Family and friends of a 15-year-old girl who disappeared in January filed a complaint yesterday accusing the police of botching the investigation into her whereabouts.
"It is possible that the police
compromised the evidence of this case in the initial stages of the
investigation," says Rev. Ira Acree, a relative of the girl, Yasmin Acree.
Yasmin's family believes she was kidnapped from her Austin home Jan. 15.
Yasmin's mother, Rose Starnes found doors kicked in at the house, as well as a broken lock.
"I was at Yasmin's home on January 17
and I saw the padlock in question. We said then that it should not
have been on the premises but in the possession of the police
department," says Rev. Marshall Hatch, of the Leaders Network.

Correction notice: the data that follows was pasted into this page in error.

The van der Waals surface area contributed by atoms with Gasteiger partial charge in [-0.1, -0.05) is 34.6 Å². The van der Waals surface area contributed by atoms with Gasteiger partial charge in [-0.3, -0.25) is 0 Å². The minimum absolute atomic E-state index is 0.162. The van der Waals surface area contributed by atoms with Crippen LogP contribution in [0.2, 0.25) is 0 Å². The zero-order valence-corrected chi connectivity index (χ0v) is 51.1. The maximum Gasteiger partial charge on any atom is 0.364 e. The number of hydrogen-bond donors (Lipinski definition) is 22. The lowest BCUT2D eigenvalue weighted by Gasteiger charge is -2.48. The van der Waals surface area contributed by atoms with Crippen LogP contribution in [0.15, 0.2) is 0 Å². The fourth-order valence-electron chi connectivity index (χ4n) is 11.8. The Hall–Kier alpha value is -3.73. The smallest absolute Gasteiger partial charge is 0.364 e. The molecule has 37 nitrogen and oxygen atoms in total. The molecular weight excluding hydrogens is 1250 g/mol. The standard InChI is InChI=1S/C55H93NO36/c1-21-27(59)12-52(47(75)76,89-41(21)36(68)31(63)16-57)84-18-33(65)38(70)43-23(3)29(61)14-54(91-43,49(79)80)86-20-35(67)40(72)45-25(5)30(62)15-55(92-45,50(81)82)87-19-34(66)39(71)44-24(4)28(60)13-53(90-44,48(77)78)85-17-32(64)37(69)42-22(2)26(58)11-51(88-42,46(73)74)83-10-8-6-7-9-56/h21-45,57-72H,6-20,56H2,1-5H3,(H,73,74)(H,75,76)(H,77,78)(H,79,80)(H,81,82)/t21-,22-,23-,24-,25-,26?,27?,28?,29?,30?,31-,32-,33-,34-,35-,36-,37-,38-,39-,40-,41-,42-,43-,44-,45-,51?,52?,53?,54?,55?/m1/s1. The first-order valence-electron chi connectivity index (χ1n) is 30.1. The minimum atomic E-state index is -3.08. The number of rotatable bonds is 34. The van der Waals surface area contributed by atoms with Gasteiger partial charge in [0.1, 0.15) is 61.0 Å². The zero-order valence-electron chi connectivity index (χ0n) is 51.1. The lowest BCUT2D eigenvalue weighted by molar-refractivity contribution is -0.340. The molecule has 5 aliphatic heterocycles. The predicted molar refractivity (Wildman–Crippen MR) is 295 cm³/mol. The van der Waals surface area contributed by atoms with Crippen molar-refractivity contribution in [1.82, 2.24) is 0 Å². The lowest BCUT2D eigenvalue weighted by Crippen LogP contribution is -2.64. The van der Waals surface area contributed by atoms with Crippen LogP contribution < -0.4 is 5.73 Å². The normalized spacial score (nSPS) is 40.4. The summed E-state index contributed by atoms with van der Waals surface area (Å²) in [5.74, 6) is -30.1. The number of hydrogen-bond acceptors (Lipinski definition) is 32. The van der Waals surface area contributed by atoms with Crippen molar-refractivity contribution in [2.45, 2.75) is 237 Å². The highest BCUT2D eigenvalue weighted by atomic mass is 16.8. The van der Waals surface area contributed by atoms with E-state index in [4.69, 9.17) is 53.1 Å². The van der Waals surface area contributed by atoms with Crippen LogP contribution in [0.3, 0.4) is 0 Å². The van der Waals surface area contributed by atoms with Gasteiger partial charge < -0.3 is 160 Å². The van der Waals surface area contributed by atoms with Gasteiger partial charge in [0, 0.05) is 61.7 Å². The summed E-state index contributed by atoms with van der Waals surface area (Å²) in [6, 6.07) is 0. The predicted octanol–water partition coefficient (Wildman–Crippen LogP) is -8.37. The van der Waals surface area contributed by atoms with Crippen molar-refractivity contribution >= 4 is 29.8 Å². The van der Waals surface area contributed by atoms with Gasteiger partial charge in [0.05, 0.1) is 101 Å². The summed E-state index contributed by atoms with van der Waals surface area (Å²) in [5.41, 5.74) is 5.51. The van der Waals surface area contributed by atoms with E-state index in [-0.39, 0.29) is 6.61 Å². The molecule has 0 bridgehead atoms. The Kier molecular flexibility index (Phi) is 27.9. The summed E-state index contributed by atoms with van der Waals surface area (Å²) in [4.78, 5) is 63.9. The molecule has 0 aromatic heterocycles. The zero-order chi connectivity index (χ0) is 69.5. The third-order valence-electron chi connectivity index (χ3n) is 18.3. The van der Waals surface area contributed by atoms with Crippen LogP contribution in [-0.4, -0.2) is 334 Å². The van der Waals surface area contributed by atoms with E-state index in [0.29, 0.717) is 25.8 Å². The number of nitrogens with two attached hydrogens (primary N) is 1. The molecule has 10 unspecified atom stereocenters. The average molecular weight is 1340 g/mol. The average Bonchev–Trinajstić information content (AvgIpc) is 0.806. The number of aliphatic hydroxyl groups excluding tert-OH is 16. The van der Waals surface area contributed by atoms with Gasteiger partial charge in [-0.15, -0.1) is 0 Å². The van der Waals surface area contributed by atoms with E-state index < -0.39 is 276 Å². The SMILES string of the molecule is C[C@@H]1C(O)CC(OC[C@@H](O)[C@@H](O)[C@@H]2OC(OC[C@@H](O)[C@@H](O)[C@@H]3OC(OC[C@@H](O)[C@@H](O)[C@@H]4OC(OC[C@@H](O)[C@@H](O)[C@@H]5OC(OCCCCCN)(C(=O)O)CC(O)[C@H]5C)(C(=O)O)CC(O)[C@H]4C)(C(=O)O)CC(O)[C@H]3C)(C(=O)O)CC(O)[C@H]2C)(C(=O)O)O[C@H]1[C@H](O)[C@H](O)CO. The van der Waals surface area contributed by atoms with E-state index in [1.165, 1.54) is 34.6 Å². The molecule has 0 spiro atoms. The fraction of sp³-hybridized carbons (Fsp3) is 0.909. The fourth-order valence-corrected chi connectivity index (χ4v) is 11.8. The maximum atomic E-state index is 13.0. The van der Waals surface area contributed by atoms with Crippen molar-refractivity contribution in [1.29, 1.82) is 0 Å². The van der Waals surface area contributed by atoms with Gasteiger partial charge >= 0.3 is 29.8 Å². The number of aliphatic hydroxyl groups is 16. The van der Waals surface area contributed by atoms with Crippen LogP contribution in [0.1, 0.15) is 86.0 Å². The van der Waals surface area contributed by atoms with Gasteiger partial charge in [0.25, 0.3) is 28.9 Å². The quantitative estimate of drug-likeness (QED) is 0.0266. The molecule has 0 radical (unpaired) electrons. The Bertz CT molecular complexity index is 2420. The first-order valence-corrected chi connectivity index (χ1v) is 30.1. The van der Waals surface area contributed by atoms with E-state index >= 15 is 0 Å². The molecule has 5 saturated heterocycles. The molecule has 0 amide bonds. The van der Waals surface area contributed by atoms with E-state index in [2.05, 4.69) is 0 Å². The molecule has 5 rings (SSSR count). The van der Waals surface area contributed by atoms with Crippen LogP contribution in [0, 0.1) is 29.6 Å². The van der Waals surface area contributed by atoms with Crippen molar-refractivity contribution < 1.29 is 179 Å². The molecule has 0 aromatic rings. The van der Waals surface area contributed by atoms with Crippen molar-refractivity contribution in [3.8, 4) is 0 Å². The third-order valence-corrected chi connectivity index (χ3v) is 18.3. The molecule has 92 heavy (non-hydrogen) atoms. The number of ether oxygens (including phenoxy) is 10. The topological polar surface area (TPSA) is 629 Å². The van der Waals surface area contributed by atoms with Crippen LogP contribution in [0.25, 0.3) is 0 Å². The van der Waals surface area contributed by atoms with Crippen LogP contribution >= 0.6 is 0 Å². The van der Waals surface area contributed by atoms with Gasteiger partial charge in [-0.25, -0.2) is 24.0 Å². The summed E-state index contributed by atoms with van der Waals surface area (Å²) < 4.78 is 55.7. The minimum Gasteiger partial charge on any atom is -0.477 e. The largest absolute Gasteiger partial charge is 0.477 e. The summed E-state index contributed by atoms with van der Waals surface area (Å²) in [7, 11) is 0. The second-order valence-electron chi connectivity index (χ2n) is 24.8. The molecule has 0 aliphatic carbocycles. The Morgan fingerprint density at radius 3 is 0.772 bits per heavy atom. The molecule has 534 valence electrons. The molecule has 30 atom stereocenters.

Also at issue is the reassignment of the detectives who initially worked on the case. The family contends hampered the investigation.
Family members gathered yesterday outside police headquarters to demand progress in the case, and to file a complaint with the Independent Police
IPRA, which conducts investigations of
allegations involving police brutality, is referring the complaint
to the police department's Internal Affairs Division.
Police spokeswoman Monique Bond defends the department's work on the case, saying officers have invested thousands of hours in finding Yasmin.
"It's exhaustive. We're
doing everything that we can. We hope to find her," Bond
The Acree's complaint came on the heels of a high-profile spate of violence at the Taste of Chicago, and an announcement that murder rates are on the rise.
Some alderman have been critical of police Superintendent Jody P. Weis' performance. He is scheduled to appear before a City Council committee today to discuss his handling of Taste of Chicago, as well as his decision to replace several top police commanders.